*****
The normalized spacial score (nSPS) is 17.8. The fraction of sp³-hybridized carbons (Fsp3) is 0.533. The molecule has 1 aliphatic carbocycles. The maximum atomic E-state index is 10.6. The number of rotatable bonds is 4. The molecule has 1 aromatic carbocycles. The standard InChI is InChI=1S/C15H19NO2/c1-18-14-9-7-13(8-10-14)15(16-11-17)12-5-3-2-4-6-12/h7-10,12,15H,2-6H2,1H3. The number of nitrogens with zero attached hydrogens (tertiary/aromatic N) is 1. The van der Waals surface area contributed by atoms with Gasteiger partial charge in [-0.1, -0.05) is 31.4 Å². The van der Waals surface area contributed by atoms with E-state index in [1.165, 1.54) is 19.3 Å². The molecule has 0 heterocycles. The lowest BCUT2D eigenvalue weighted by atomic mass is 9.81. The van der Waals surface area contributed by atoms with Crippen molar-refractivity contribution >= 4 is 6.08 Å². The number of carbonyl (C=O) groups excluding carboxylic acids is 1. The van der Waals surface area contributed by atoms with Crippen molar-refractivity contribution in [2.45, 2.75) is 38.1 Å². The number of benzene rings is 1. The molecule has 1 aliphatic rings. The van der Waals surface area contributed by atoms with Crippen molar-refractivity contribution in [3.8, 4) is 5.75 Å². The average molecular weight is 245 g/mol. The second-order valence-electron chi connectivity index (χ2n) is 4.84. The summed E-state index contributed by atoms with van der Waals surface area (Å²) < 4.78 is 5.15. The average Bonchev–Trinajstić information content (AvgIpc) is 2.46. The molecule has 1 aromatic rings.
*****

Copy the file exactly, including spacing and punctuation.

The normalized spacial score (nSPS) is 17.8. The fraction of sp³-hybridized carbons (Fsp3) is 0.533. The molecule has 1 aliphatic carbocycles. The maximum atomic E-state index is 10.6. The number of rotatable bonds is 4. The molecule has 1 aromatic carbocycles. The standard InChI is InChI=1S/C15H19NO2/c1-18-14-9-7-13(8-10-14)15(16-11-17)12-5-3-2-4-6-12/h7-10,12,15H,2-6H2,1H3. The number of nitrogens with zero attached hydrogens (tertiary/aromatic N) is 1. The van der Waals surface area contributed by atoms with Gasteiger partial charge in [-0.1, -0.05) is 31.4 Å². The van der Waals surface area contributed by atoms with E-state index in [1.165, 1.54) is 19.3 Å². The molecule has 0 heterocycles. The lowest BCUT2D eigenvalue weighted by atomic mass is 9.81. The van der Waals surface area contributed by atoms with Crippen molar-refractivity contribution >= 4 is 6.08 Å². The number of carbonyl (C=O) groups excluding carboxylic acids is 1. The van der Waals surface area contributed by atoms with Crippen molar-refractivity contribution in [2.45, 2.75) is 38.1 Å². The number of benzene rings is 1. The molecule has 1 aliphatic rings. The van der Waals surface area contributed by atoms with Crippen molar-refractivity contribution in [3.8, 4) is 5.75 Å². The average molecular weight is 245 g/mol. The second-order valence-electron chi connectivity index (χ2n) is 4.84. The summed E-state index contributed by atoms with van der Waals surface area (Å²) < 4.78 is 5.15. The average Bonchev–Trinajstić information content (AvgIpc) is 2.46. The molecule has 1 aromatic rings.